To determine whether a prison official used excessive force in violation of the eighth amendment, we must consider " 'whether force was applied in a good faith effort to maintain or restore discipline, or maliciously and sadistically to cause harm.' " Whitley v. Albers, 475 U.S. 312, 320-21, 106 S. Ct. 1078, 1084-85, 89 L. Ed. 2d 251 (1986) (quoting Johnson v. Glick, 481 F.2d 1028, 1033 (2d Cir.) (Friendly, J.), cert. denied, 414 U.S. 1033, 94 S. Ct. 462, 38 L. Ed. 2d 324 (1973)); see also Hudson v. McMillian, --- U.S. ----, ----, 112 S. Ct. 995, 999, 117 L. Ed. 2d 156 (1992). Because Hill has thus asserted a constitutional claim requiring proof of intent, he must adduce specific factual support for his allegation of bad intent to survive a motion for summary judgment. Shelander argues that Hill has failed to do that here because he relies solely on the amount of force used, which, Shelander asserts, is insufficient to establish the mental element of an eighth amendment violation. (See Shelander Br. at 17-18 (citing Whitley, 475 U.S. at 319, 106 S. Ct. at 1084).)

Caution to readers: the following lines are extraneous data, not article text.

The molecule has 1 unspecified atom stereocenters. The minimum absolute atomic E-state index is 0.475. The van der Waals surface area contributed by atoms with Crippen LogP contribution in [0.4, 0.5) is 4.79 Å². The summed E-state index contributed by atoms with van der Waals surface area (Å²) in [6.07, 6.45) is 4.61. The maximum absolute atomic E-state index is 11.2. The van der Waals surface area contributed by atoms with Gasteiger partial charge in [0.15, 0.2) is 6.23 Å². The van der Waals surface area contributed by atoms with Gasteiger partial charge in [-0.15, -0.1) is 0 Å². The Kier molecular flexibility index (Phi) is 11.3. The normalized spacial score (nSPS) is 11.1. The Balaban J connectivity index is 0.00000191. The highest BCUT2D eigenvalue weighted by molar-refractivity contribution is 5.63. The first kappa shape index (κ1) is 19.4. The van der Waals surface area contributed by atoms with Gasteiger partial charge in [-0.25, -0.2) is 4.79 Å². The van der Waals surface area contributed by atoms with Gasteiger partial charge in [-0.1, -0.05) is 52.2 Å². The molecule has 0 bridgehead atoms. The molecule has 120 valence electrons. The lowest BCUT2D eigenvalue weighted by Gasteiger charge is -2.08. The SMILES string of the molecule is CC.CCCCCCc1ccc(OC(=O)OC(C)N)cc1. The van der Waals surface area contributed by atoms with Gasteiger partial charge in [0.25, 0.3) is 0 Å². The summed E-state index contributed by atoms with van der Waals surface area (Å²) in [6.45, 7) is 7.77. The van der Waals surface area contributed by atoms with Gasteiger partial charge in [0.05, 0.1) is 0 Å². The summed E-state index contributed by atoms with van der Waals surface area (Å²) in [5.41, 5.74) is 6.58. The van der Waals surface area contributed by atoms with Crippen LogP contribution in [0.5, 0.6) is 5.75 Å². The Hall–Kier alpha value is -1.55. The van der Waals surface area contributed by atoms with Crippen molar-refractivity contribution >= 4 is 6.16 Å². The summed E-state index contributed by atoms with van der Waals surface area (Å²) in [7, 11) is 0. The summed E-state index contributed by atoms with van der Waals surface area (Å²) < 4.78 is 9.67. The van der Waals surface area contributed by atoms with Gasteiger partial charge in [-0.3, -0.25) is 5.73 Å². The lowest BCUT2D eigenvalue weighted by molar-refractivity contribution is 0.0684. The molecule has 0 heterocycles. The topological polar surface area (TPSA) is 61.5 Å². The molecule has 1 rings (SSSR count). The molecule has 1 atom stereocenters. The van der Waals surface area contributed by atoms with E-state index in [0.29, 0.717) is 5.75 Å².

Yet we find that Hill has produced evidence going beyond only the amount of force applied by Shelander. Hill presented evidence from which a finder of fact could infer that Shelander applied force with the intent to punish. In his deposition, Hill characterized the incident as an unprovoked assault occasioned solely by his asking why he was being moved. Moreover, Hill maintains that he did not fight back once Shelander threw him against the bars of the cell across the hall. If the fact-finder were to accept Hill's story, then Shelander arguably acted without justification because there would have been no need for Shelander to physically assault Hill in order to maintain or restore discipline in the cell. Thus, Hill's evidence could support a finding that Shelander acted maliciously in violation of the eighth amendment. Shelander, on the other hand, characterizes the encounter with Hill as a "struggle" that began after Hill swung his arms to break the sergeant's grip on his shoulder. He contends that the use of force was necessary to ensure order because the incident occurred in front of an open door to a cell holding other prisoners.